Whenever your mind advises you that it’s not wise to speak, don’t trust it. Question your thoughts. Connect with your emotions. Are you sensing fear? Acknowledge you’re feeling fearful. Let your fear sit by your side while you pick up the courage to utter the first few words.
Invert your thinking
One of the reasons we don’t speak up in meetings is our tendency to assume the worst. We imagine the worst case scenarios and play them in our mind on repeat.
Negativity bias—our tendency to attend to, learn from, and use negative information far more than positive information—makes us internalize these unhelpful thoughts without questioning them.
A great way to switch our mind from defaulting to negativity requires reversing our thinking. Inversion is one of the most powerful, yet simple mental models to reframe negativity into positivity.
When trying to speak up in meetings, our natural mode of thinking looks for answers to:
- How can I avoid looking stupid?
- What if no one likes my idea?
- Why would anyone care about my opinion?
- Isn’t it safer to stay silent than say things that don’t make sense?
By inverting our thinking, we can instead ask ourselves:
- I won’t know what others think unless I say it. What can I learn from sharing my views with others?
- It’s ok for others to disagree or not like my idea. How can I use this information to improve the way I think or make decisions?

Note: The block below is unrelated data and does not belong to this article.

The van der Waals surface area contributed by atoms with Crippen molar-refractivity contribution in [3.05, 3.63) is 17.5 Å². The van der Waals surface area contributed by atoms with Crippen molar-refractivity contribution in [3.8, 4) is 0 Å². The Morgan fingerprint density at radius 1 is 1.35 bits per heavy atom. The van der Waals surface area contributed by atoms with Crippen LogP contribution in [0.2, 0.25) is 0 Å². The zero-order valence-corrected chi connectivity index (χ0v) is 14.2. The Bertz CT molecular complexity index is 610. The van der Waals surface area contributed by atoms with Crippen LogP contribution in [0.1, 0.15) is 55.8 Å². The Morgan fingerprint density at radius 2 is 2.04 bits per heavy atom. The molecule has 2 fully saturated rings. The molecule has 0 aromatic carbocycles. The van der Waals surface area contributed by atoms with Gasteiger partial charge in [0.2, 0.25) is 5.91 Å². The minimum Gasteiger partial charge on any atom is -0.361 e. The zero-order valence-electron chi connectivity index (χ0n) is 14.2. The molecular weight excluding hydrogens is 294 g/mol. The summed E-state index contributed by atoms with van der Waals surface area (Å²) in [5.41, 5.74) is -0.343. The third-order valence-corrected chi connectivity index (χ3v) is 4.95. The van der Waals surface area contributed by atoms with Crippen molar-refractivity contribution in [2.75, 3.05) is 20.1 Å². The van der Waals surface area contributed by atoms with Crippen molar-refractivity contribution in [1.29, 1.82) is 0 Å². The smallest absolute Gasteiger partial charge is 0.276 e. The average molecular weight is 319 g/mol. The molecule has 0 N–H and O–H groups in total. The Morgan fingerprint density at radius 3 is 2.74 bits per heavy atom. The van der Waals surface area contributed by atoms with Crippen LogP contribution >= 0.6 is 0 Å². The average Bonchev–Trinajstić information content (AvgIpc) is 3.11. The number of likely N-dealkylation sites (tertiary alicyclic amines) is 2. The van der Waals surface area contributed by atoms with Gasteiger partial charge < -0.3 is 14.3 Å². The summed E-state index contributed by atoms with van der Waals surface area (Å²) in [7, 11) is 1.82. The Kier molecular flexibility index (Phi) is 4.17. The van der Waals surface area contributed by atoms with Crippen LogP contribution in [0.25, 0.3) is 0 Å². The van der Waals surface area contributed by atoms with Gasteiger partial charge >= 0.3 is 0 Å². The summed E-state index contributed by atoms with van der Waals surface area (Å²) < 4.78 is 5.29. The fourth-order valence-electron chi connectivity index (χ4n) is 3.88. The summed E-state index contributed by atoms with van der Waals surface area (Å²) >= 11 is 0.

- Others can only value my opinion when I speak my mind and share my honest opinions. How can I slowly add value to these discussions?
- I may not have the complete information or the best idea, but even if there’s a small chance it can be useful to my team, I am responsible to share it and not hold myself back. How can my idea help my team?
This form of reverse questioning can help us break our default thinking pattern and shift from spiraling downwards in negativity to lifting upwards with positivity.
Inversion is a powerful tool to improve your thinking because it helps you identify and remove obstacles to success.
— Shane Parrish
Start with something small
A big obstacle to speaking in meetings is our desire to make the best arguments, present the best ideas or say extraordinary things.
But coming up with great things to say is not always easy and they aren’t the only way to contribute. Sometimes even a simple observation, an honest opinion or your curiosity to understand more can give way to a powerful conversation and enable better decision making.
I won’t recommend jumping straight to big, bold arguments and conclusions unless you have shown the courage to share less conflicting opinions first. This is because going big can sometimes backfire. Others can’t trust your judgment when you hardly speak.
However, when you start small, you not only reduce the risk of getting a backlash, but seeing others appreciate your opinion gives you the confidence to voice your opinion and not hold yourself back.
We are A-to-Z thinkers, fretting about A, obsessing over Z, yet forgetting all about B through Y - Ryan Holiday
Starting small enables you to take those steps from B to Y instead of one giant leap from A to Z.